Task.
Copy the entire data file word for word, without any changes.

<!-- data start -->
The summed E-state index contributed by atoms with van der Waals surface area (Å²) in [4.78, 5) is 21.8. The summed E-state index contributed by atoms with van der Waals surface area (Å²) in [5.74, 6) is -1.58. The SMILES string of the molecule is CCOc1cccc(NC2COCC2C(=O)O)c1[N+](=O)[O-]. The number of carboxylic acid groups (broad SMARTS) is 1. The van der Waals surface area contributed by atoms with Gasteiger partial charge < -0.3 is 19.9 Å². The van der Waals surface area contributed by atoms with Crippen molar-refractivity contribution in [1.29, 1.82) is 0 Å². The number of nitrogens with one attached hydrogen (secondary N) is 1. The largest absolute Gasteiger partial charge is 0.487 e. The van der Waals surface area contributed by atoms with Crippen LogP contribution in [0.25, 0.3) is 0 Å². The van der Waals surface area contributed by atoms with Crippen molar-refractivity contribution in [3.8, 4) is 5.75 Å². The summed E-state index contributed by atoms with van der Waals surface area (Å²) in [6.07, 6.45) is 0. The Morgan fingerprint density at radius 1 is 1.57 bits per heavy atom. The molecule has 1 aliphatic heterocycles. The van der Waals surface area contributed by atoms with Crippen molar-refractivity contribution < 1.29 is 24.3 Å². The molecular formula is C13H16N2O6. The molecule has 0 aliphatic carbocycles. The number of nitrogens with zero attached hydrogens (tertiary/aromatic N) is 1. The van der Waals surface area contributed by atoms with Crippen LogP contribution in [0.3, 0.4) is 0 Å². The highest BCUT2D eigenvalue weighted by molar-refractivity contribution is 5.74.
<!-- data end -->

The summed E-state index contributed by atoms with van der Waals surface area (Å²) in [4.78, 5) is 21.8. The summed E-state index contributed by atoms with van der Waals surface area (Å²) in [5.74, 6) is -1.58. The SMILES string of the molecule is CCOc1cccc(NC2COCC2C(=O)O)c1[N+](=O)[O-]. The number of carboxylic acid groups (broad SMARTS) is 1. The van der Waals surface area contributed by atoms with Gasteiger partial charge < -0.3 is 19.9 Å². The van der Waals surface area contributed by atoms with Crippen molar-refractivity contribution in [1.29, 1.82) is 0 Å². The number of nitrogens with one attached hydrogen (secondary N) is 1. The largest absolute Gasteiger partial charge is 0.487 e. The van der Waals surface area contributed by atoms with Crippen LogP contribution in [0.25, 0.3) is 0 Å². The van der Waals surface area contributed by atoms with Crippen molar-refractivity contribution in [3.8, 4) is 5.75 Å². The summed E-state index contributed by atoms with van der Waals surface area (Å²) in [6.07, 6.45) is 0. The Morgan fingerprint density at radius 1 is 1.57 bits per heavy atom. The molecule has 1 aliphatic heterocycles. The van der Waals surface area contributed by atoms with Crippen molar-refractivity contribution < 1.29 is 24.3 Å². The molecular formula is C13H16N2O6. The molecule has 0 aliphatic carbocycles. The number of nitrogens with zero attached hydrogens (tertiary/aromatic N) is 1. The van der Waals surface area contributed by atoms with Crippen LogP contribution in [0.3, 0.4) is 0 Å². The highest BCUT2D eigenvalue weighted by molar-refractivity contribution is 5.74.